There are plenty of novels out there concerning Troy and the men and women whose lives were changed forever by the war fought outside its gates - so many books in fact, that it is difficult to find one that doesn't feel predictable (after all, no author can really make shocking twists and turns in a war whose outcome is already known). Like books concerning the King Arthur legends, the Trojan War as a subject for a book is rapidly becoming ho-hum.
So it is refreshing to find a book that deals with this subject which feels fresh and suspenseful. Such is Caroline B. Cooney's "On the Seas to Troy", also published as Goddess of Yesterday. Although all of the details and events surrounding the Trojan War remain relatively faithful, the author brings new personalities to well-known characters, thoughtful insights on blasphemy and the nature of gods, and a likeable young heroine that blends so easily into the events leading up to the War that one might be surprised not to find her mentioned in ancient sources!
Anaxandra is the beloved daughter of a chieftain father on a small rocky isle, taken away from her home and family as a tribute/hostage of King Nicander, who places her in his own household as a companion to his own crippled daughter Princess Callisto. Despite homesickness, Anaxandra adjusts to her new life, only to have it shattered once more by pirates who plunder Siphnos. Thanks to an ingenious disguise, Anaxandra is the sole survivor, and when the ship bearing King Menelaus pulls in to investigate, she lies to ensure her future: telling the King of Sparta that she is the Princess Callisto.
Under this new identity, she is taken to Sparta where she mingles with the family of the king: his beautiful but dangerous wife Helen, his cheerful daughter Hermione, his two elder sons, and baby Pleisthenes. It is there of course, that the inevitable happens: Prince Paris of Troy arrives in Sparta, and when Menelaus is called away to his grandfather's funeral, Paris and Helen set sail once more for Troy...taking baby Pleisthenes and Anaxandra (again under a false identity in a bid to save Hermione's life) with them.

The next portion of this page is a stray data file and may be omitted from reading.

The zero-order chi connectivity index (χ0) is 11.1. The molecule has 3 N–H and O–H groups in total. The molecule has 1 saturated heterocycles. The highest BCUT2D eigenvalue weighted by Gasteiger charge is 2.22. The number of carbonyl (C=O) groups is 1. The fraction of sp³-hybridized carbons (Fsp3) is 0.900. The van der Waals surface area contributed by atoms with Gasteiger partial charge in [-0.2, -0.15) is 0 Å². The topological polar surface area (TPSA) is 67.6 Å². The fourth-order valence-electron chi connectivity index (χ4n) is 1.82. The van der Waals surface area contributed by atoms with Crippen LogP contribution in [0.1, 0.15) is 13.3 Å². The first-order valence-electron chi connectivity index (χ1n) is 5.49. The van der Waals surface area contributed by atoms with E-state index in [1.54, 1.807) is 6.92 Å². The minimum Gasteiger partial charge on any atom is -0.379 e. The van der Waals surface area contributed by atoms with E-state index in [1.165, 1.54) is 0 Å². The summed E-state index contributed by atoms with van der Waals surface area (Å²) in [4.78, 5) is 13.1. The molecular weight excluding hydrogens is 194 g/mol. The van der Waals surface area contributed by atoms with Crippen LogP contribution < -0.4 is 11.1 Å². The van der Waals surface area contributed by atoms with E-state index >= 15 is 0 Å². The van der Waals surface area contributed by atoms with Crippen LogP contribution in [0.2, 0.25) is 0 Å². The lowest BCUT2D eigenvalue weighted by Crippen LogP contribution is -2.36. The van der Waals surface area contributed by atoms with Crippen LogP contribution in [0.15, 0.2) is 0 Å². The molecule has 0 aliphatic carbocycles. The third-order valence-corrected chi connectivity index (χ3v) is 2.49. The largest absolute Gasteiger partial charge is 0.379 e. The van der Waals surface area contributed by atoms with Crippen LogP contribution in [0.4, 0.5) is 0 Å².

When retelling such a well-known story, it is impossible to change the most important events in the tale, but the personalities of the people involved are always up for grabs. Cooney comes up with an interesting portrayal of Helen: a painfully beautiful demi-goddess, utterly cruel, cold, manipulating, and revelling in the blood of the soldiers who die for her sake. It's a shocking change from the usual somewhat reluctant follower of Paris, who would walk the walls in agony over the deaths below her. Hector and Andromache's characterisations I am less fond of: he's too heavy-set and gruff, and she's too frivolous and giggly. Cassandra, however is captured perfectly as the beloved-but-hysterical princess in the tower, and Cooney instigates a very clever plot-twist in the clause of her curse (that her prophecies are never believed) that took me by surprise.
There are a few plot threads left dangling - does Anaxandra meet up with Euneas again? Cassandra hints that her parents are still looking for her - so does she ever meet them again? Does she have her revenge on the pirates of the twisted fish? And any reader who knows absolutely nothing about the Trojan War will be left with absolutely no clue on what happens to any of the characters - Cooney ends the book, so to speak, just when it seems like it's beginning. An epilogue fills in these blanks, but I would have liked to hear it from Anaxandra's point of view (plus Cooney forgets to mentions that Aretha is eventually rescued by her grandsons after the sack of Troy).
But all in all, Caroline B. Cooney has written a clear, beautifully descriptive story of an engaging young woman caught up in events much larger than herself, as well as a reworking of the traditional myths, and a reasonably accurate depiction of ancient Greek life. In terms of novel in the Trojan sub-genre, this one is one of the best.